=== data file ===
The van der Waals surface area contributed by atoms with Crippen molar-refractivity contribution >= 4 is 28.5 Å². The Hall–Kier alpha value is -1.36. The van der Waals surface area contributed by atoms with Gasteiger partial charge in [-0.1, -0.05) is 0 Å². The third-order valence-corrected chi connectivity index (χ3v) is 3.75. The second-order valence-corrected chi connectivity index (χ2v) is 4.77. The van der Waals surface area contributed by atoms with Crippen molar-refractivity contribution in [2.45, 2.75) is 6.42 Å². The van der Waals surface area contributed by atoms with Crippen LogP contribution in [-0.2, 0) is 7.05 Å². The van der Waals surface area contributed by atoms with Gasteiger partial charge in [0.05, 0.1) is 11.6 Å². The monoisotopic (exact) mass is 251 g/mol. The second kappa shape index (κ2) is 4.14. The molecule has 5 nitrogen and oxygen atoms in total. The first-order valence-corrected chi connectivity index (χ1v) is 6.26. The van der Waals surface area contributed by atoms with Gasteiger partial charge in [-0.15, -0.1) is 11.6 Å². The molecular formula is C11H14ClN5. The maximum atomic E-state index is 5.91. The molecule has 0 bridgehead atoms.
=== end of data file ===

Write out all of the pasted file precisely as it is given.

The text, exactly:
The van der Waals surface area contributed by atoms with Crippen molar-refractivity contribution >= 4 is 28.5 Å². The Hall–Kier alpha value is -1.36. The van der Waals surface area contributed by atoms with Gasteiger partial charge in [-0.1, -0.05) is 0 Å². The third-order valence-corrected chi connectivity index (χ3v) is 3.75. The second-order valence-corrected chi connectivity index (χ2v) is 4.77. The van der Waals surface area contributed by atoms with Crippen molar-refractivity contribution in [2.45, 2.75) is 6.42 Å². The van der Waals surface area contributed by atoms with Crippen LogP contribution in [-0.2, 0) is 7.05 Å². The van der Waals surface area contributed by atoms with Gasteiger partial charge in [0.05, 0.1) is 11.6 Å². The monoisotopic (exact) mass is 251 g/mol. The second kappa shape index (κ2) is 4.14. The molecule has 5 nitrogen and oxygen atoms in total. The first-order valence-corrected chi connectivity index (χ1v) is 6.26. The van der Waals surface area contributed by atoms with Gasteiger partial charge in [-0.15, -0.1) is 11.6 Å². The molecular formula is C11H14ClN5. The maximum atomic E-state index is 5.91. The molecule has 0 bridgehead atoms.